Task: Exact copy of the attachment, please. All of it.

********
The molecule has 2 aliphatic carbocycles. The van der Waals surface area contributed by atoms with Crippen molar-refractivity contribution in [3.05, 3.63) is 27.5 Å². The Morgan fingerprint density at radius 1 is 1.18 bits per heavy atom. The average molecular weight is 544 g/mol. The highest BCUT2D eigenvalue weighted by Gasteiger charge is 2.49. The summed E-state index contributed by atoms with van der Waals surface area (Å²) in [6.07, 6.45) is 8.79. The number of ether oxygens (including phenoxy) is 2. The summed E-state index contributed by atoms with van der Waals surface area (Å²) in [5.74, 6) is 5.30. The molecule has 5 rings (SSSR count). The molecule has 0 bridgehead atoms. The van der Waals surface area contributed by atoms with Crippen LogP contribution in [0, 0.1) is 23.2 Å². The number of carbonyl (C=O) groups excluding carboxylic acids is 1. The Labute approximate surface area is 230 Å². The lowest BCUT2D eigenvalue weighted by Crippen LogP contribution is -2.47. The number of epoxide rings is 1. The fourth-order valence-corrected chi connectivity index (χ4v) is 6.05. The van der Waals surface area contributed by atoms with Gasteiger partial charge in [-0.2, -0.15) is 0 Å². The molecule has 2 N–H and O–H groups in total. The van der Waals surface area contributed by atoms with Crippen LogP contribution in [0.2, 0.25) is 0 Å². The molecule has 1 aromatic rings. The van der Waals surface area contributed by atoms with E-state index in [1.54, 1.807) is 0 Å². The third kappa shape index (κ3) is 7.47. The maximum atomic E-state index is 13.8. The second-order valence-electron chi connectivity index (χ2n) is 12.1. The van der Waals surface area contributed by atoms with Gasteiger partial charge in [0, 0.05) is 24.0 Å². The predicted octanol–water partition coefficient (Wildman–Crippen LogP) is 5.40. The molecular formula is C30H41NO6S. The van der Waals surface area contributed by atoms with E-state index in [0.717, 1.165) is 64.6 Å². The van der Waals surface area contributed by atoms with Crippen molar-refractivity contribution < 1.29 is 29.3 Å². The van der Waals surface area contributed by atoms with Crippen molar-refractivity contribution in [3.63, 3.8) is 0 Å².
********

The molecule has 2 aliphatic carbocycles. The van der Waals surface area contributed by atoms with Crippen molar-refractivity contribution in [3.05, 3.63) is 27.5 Å². The Morgan fingerprint density at radius 1 is 1.18 bits per heavy atom. The average molecular weight is 544 g/mol. The highest BCUT2D eigenvalue weighted by Gasteiger charge is 2.49. The summed E-state index contributed by atoms with van der Waals surface area (Å²) in [6.07, 6.45) is 8.79. The number of ether oxygens (including phenoxy) is 2. The summed E-state index contributed by atoms with van der Waals surface area (Å²) in [5.74, 6) is 5.30. The molecule has 5 rings (SSSR count). The molecule has 0 bridgehead atoms. The van der Waals surface area contributed by atoms with Crippen LogP contribution in [0, 0.1) is 23.2 Å². The number of carbonyl (C=O) groups excluding carboxylic acids is 1. The Labute approximate surface area is 230 Å². The lowest BCUT2D eigenvalue weighted by Crippen LogP contribution is -2.47. The number of epoxide rings is 1. The fourth-order valence-corrected chi connectivity index (χ4v) is 6.05. The van der Waals surface area contributed by atoms with Gasteiger partial charge in [-0.2, -0.15) is 0 Å². The molecule has 2 N–H and O–H groups in total. The van der Waals surface area contributed by atoms with Crippen LogP contribution in [0.2, 0.25) is 0 Å². The molecule has 1 aromatic rings. The van der Waals surface area contributed by atoms with E-state index in [1.54, 1.807) is 0 Å². The third kappa shape index (κ3) is 7.47. The maximum atomic E-state index is 13.8. The second-order valence-electron chi connectivity index (χ2n) is 12.1. The van der Waals surface area contributed by atoms with Gasteiger partial charge in [0, 0.05) is 24.0 Å². The predicted octanol–water partition coefficient (Wildman–Crippen LogP) is 5.40. The molecular formula is C30H41NO6S. The van der Waals surface area contributed by atoms with E-state index in [0.717, 1.165) is 64.6 Å². The van der Waals surface area contributed by atoms with Crippen molar-refractivity contribution < 1.29 is 29.3 Å². The van der Waals surface area contributed by atoms with Crippen molar-refractivity contribution in [3.63, 3.8) is 0 Å².